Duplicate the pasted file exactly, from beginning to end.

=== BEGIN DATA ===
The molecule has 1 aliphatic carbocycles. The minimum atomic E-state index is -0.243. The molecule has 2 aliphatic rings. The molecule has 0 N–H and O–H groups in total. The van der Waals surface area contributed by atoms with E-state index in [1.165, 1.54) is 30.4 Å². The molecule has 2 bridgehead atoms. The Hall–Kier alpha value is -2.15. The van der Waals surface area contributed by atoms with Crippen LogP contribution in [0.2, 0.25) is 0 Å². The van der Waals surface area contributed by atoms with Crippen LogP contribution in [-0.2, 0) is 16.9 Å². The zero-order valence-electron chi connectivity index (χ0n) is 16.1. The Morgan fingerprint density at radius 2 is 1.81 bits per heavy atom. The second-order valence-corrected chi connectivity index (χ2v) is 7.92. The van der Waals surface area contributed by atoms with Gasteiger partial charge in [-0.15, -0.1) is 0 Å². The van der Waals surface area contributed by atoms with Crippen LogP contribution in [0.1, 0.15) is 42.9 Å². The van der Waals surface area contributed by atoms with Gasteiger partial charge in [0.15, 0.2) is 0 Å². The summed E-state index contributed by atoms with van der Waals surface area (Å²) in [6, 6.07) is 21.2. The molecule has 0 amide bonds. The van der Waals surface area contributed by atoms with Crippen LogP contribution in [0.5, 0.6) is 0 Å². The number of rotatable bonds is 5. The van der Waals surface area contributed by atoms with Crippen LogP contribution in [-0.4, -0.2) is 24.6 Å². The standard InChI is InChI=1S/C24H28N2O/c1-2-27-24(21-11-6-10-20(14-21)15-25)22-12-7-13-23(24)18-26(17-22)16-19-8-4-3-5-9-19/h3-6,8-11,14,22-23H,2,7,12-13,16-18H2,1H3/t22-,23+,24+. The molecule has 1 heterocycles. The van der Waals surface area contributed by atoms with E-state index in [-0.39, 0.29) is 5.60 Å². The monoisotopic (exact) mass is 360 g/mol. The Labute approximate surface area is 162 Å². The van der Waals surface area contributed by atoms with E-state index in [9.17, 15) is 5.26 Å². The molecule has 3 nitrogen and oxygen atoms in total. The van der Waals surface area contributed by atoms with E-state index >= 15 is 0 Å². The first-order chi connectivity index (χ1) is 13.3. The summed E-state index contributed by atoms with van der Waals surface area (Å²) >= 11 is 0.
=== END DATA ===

The molecule has 1 aliphatic carbocycles. The minimum atomic E-state index is -0.243. The molecule has 2 aliphatic rings. The molecule has 0 N–H and O–H groups in total. The van der Waals surface area contributed by atoms with E-state index in [1.165, 1.54) is 30.4 Å². The molecule has 2 bridgehead atoms. The Hall–Kier alpha value is -2.15. The van der Waals surface area contributed by atoms with Crippen LogP contribution in [0.2, 0.25) is 0 Å². The van der Waals surface area contributed by atoms with Crippen LogP contribution in [-0.2, 0) is 16.9 Å². The zero-order valence-electron chi connectivity index (χ0n) is 16.1. The Morgan fingerprint density at radius 2 is 1.81 bits per heavy atom. The second-order valence-corrected chi connectivity index (χ2v) is 7.92. The van der Waals surface area contributed by atoms with Gasteiger partial charge in [-0.15, -0.1) is 0 Å². The van der Waals surface area contributed by atoms with Crippen LogP contribution in [0.1, 0.15) is 42.9 Å². The van der Waals surface area contributed by atoms with Gasteiger partial charge in [0.15, 0.2) is 0 Å². The summed E-state index contributed by atoms with van der Waals surface area (Å²) in [6, 6.07) is 21.2. The molecule has 0 amide bonds. The van der Waals surface area contributed by atoms with Crippen LogP contribution in [0.5, 0.6) is 0 Å². The number of rotatable bonds is 5. The van der Waals surface area contributed by atoms with Crippen LogP contribution in [-0.4, -0.2) is 24.6 Å². The standard InChI is InChI=1S/C24H28N2O/c1-2-27-24(21-11-6-10-20(14-21)15-25)22-12-7-13-23(24)18-26(17-22)16-19-8-4-3-5-9-19/h3-6,8-11,14,22-23H,2,7,12-13,16-18H2,1H3/t22-,23+,24+. The molecule has 1 heterocycles. The van der Waals surface area contributed by atoms with E-state index in [-0.39, 0.29) is 5.60 Å². The monoisotopic (exact) mass is 360 g/mol. The Labute approximate surface area is 162 Å². The van der Waals surface area contributed by atoms with E-state index in [9.17, 15) is 5.26 Å². The molecule has 3 nitrogen and oxygen atoms in total. The van der Waals surface area contributed by atoms with E-state index >= 15 is 0 Å². The first-order chi connectivity index (χ1) is 13.3. The summed E-state index contributed by atoms with van der Waals surface area (Å²) >= 11 is 0.